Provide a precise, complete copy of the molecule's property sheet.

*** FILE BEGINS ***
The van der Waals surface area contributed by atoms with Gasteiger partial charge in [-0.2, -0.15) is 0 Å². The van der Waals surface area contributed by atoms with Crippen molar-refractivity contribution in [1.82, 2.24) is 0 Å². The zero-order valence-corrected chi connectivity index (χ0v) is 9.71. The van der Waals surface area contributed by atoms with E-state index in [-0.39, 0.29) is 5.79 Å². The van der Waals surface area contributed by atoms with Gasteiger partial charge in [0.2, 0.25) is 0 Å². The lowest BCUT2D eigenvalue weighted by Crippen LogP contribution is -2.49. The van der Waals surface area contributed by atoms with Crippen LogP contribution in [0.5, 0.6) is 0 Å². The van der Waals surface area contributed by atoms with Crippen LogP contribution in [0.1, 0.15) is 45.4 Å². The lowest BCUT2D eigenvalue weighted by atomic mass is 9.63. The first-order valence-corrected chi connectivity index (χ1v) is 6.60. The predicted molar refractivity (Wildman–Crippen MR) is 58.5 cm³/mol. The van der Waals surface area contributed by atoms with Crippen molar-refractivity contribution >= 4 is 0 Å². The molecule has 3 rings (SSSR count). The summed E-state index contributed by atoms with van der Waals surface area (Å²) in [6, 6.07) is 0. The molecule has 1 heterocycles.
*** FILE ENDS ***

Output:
The van der Waals surface area contributed by atoms with Gasteiger partial charge in [-0.2, -0.15) is 0 Å². The van der Waals surface area contributed by atoms with Crippen molar-refractivity contribution in [1.82, 2.24) is 0 Å². The zero-order valence-corrected chi connectivity index (χ0v) is 9.71. The van der Waals surface area contributed by atoms with E-state index in [-0.39, 0.29) is 5.79 Å². The van der Waals surface area contributed by atoms with Gasteiger partial charge in [0.2, 0.25) is 0 Å². The lowest BCUT2D eigenvalue weighted by Crippen LogP contribution is -2.49. The van der Waals surface area contributed by atoms with Crippen LogP contribution in [0.5, 0.6) is 0 Å². The van der Waals surface area contributed by atoms with Crippen LogP contribution in [0.1, 0.15) is 45.4 Å². The lowest BCUT2D eigenvalue weighted by atomic mass is 9.63. The first-order valence-corrected chi connectivity index (χ1v) is 6.60. The predicted molar refractivity (Wildman–Crippen MR) is 58.5 cm³/mol. The van der Waals surface area contributed by atoms with Crippen molar-refractivity contribution >= 4 is 0 Å². The molecule has 3 rings (SSSR count). The summed E-state index contributed by atoms with van der Waals surface area (Å²) in [6, 6.07) is 0. The molecule has 1 heterocycles.